This week’s Torah portion is “Ki Teitzei” (Deuteronomy 21:10-25:19). Among the many different mitzvot discussed in Ki Teitzei is the lesser-known mitzva of “Shilu’ach Ha’ken” – sending away the mother bird. The mitzva of Shilu’ach Ha’ken goes something like this: If one happens upon a bird’s nest while the mother bird is roosting her eggs or chicks, one is required to shoo away the mother bird before one may take the eggs or chicks for oneself. What is even more interesting is that although the Torah rarely cites a particular reward for the performance of a mitzva, in this case the Torah says that those who perform the mitzvah of Shilu’ach Ha’ken will be rewarded with a long life. (Check it all out: Deuteronomy 22:6-7).

There is only one other place in the Torah where we are told that we will be blessed with long life for the performance of a mitzva, and that is, for the mitzva of honoring one’s parents. There must certainly be some kind of connection between the mitzvot of Shilu’ach Ha’ken and honoring one’s parents if these are the only two mitzvot where the Torah cites that the reward is long life! Indeed, there are many different interpretations on the connection between these two mitzvot.

One such interpretation teaches that the common denominator between Shilu’ach Ha’ken and honoring one’s parents is that both mitzvot contain an element of selflessness and self-sacrifice. One of the reasons that children must honor their parents is in appreciation for all the self-sacrifice that parents show to their children and for providing them with all their needs. By honoring one’s parents –especially publicly– people see that one has an appreciation for all that one’s parents have done to get you where you are today. This appreciation is contagious! It might very well cause others to honor their parents, as well. As such, it is taught that the reward of a long life is due to the influence that one has on others, so that others be inspired to honor their parents, as well.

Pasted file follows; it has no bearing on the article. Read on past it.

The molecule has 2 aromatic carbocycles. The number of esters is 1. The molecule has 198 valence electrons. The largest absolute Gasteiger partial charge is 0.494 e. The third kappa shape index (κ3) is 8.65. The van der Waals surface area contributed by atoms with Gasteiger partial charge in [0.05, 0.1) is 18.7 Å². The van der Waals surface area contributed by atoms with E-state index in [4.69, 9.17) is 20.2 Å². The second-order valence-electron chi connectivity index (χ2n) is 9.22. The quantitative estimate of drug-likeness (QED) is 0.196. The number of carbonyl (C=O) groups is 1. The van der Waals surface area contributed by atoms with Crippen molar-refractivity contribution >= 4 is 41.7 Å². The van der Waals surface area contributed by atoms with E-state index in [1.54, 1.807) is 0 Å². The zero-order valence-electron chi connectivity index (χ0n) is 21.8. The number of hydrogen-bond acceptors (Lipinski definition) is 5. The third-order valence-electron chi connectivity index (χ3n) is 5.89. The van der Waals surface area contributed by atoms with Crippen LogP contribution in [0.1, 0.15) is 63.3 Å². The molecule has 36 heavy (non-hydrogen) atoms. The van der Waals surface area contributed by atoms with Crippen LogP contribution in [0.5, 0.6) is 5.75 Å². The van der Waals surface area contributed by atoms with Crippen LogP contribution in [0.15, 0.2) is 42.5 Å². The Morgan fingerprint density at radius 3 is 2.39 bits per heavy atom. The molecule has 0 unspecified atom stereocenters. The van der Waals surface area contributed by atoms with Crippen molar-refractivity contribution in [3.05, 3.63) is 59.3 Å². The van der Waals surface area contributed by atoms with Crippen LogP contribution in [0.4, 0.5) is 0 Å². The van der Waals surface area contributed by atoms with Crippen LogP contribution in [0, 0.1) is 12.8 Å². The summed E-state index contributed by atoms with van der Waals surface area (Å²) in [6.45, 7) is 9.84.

The same idea can be found by Shilu’ach Ha’ken, as well. It is virtually impossible to catch a bird. (ever try running after the ducks in the park?). There is generally only one chance that a person has a chance to catch a bird, and that is, when it is a mother roosting on her eggs. A mother roosting on her eggs is not the duck or pigeon that is running away from strangers. A mother bird stays with her eggs and chicks through thick and thin, no matter what comes her way. A mother bird is willing to sacrifice herself for her young. By taking the eggs or chicks while the mother is watching would be cruel – it would be a violation and desecration of the self-sacrifice that a mother has for her chicks. By first sending away the mother bird on the other hand, one demonstrates respect and esteem for her motherly instincts and concern. So here too, by displaying concern for the way the world should function, for showing sensitivity for the “mother bird-young” relationship, and by extension, the parent-child relationship, one sanctifies life.

It is for this reason that a person deserves the reward of long life. By sanctifying life – one deserves life. So here’s the “take home” message: Sanctify life. Treat every human being – especially parents – with kindness, dignity, and appreciation. So too, show sensitivity to animals, nature, and everything that lives in the kingdom of God. Sanctify life, and you’ll be blessed with life.

Shabbat Shalom from Israel!

Rabbi Ari Enkin